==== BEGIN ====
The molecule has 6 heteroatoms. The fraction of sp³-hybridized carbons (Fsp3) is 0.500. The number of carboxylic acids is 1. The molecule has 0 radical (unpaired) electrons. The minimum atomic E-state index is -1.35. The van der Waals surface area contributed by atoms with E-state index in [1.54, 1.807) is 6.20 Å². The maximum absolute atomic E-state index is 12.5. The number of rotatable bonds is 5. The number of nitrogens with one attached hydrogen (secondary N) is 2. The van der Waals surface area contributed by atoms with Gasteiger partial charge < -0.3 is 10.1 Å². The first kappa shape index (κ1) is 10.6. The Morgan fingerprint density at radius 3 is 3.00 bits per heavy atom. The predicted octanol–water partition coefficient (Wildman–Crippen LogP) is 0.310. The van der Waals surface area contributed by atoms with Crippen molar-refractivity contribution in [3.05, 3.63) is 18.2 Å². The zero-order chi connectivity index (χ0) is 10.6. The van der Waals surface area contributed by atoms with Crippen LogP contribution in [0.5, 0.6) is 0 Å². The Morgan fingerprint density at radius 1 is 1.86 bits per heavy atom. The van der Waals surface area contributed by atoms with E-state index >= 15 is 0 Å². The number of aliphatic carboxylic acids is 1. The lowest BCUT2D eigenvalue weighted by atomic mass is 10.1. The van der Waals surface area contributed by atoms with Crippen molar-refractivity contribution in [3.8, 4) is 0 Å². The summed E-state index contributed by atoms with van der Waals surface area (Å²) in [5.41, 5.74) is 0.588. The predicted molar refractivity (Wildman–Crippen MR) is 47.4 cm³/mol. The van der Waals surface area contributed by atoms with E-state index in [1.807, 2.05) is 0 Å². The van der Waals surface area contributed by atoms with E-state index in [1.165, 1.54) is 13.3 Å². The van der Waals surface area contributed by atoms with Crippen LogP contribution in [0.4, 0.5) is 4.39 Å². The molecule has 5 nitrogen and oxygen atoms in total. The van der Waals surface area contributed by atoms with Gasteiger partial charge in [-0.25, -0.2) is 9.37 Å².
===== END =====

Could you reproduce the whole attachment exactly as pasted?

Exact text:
The molecule has 6 heteroatoms. The fraction of sp³-hybridized carbons (Fsp3) is 0.500. The number of carboxylic acids is 1. The molecule has 0 radical (unpaired) electrons. The minimum atomic E-state index is -1.35. The van der Waals surface area contributed by atoms with E-state index in [1.54, 1.807) is 6.20 Å². The maximum absolute atomic E-state index is 12.5. The number of rotatable bonds is 5. The number of nitrogens with one attached hydrogen (secondary N) is 2. The van der Waals surface area contributed by atoms with Gasteiger partial charge < -0.3 is 10.1 Å². The first kappa shape index (κ1) is 10.6. The Morgan fingerprint density at radius 3 is 3.00 bits per heavy atom. The predicted octanol–water partition coefficient (Wildman–Crippen LogP) is 0.310. The van der Waals surface area contributed by atoms with Crippen molar-refractivity contribution in [3.05, 3.63) is 18.2 Å². The zero-order chi connectivity index (χ0) is 10.6. The van der Waals surface area contributed by atoms with Crippen LogP contribution in [0.5, 0.6) is 0 Å². The Morgan fingerprint density at radius 1 is 1.86 bits per heavy atom. The van der Waals surface area contributed by atoms with E-state index >= 15 is 0 Å². The number of aliphatic carboxylic acids is 1. The lowest BCUT2D eigenvalue weighted by atomic mass is 10.1. The van der Waals surface area contributed by atoms with Crippen molar-refractivity contribution in [3.8, 4) is 0 Å². The summed E-state index contributed by atoms with van der Waals surface area (Å²) in [5.41, 5.74) is 0.588. The predicted molar refractivity (Wildman–Crippen MR) is 47.4 cm³/mol. The van der Waals surface area contributed by atoms with E-state index in [1.807, 2.05) is 0 Å². The van der Waals surface area contributed by atoms with E-state index in [1.165, 1.54) is 13.3 Å². The van der Waals surface area contributed by atoms with Crippen LogP contribution in [0.4, 0.5) is 4.39 Å². The molecule has 5 nitrogen and oxygen atoms in total. The van der Waals surface area contributed by atoms with Gasteiger partial charge in [-0.25, -0.2) is 9.37 Å².